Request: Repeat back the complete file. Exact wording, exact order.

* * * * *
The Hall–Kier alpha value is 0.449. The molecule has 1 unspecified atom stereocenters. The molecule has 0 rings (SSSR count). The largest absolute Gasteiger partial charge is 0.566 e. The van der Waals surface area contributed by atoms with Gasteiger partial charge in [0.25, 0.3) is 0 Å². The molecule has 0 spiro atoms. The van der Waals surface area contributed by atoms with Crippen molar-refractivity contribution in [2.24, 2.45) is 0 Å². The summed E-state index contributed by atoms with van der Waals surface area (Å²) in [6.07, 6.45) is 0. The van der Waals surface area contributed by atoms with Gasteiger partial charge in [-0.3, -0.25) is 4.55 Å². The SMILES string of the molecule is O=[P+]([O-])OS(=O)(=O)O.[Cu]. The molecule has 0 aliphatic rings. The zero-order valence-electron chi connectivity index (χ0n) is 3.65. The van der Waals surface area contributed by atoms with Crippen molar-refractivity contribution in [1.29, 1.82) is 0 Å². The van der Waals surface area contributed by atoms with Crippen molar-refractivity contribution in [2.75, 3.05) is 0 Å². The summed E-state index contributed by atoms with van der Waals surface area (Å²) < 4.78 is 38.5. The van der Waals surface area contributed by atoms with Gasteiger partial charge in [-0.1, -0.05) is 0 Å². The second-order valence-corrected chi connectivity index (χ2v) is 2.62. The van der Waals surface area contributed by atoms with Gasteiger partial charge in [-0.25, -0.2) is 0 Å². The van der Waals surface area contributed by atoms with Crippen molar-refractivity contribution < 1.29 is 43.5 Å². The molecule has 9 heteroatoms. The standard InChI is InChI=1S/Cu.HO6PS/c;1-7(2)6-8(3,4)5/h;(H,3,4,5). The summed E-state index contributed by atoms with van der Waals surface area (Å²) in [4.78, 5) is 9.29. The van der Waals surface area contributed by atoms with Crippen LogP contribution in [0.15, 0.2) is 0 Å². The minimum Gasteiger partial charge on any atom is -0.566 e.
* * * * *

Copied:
The Hall–Kier alpha value is 0.449. The molecule has 1 unspecified atom stereocenters. The molecule has 0 rings (SSSR count). The largest absolute Gasteiger partial charge is 0.566 e. The van der Waals surface area contributed by atoms with Gasteiger partial charge in [0.25, 0.3) is 0 Å². The molecule has 0 spiro atoms. The van der Waals surface area contributed by atoms with Crippen molar-refractivity contribution in [2.24, 2.45) is 0 Å². The summed E-state index contributed by atoms with van der Waals surface area (Å²) in [6.07, 6.45) is 0. The van der Waals surface area contributed by atoms with Gasteiger partial charge in [-0.3, -0.25) is 4.55 Å². The SMILES string of the molecule is O=[P+]([O-])OS(=O)(=O)O.[Cu]. The molecule has 0 aliphatic rings. The zero-order valence-electron chi connectivity index (χ0n) is 3.65. The van der Waals surface area contributed by atoms with Crippen molar-refractivity contribution in [1.29, 1.82) is 0 Å². The van der Waals surface area contributed by atoms with Crippen molar-refractivity contribution in [2.75, 3.05) is 0 Å². The summed E-state index contributed by atoms with van der Waals surface area (Å²) < 4.78 is 38.5. The van der Waals surface area contributed by atoms with Gasteiger partial charge in [-0.1, -0.05) is 0 Å². The second-order valence-corrected chi connectivity index (χ2v) is 2.62. The van der Waals surface area contributed by atoms with Gasteiger partial charge in [-0.25, -0.2) is 0 Å². The van der Waals surface area contributed by atoms with Crippen molar-refractivity contribution < 1.29 is 43.5 Å². The molecule has 9 heteroatoms. The standard InChI is InChI=1S/Cu.HO6PS/c;1-7(2)6-8(3,4)5/h;(H,3,4,5). The summed E-state index contributed by atoms with van der Waals surface area (Å²) in [4.78, 5) is 9.29. The van der Waals surface area contributed by atoms with Crippen LogP contribution in [0.15, 0.2) is 0 Å². The minimum Gasteiger partial charge on any atom is -0.566 e.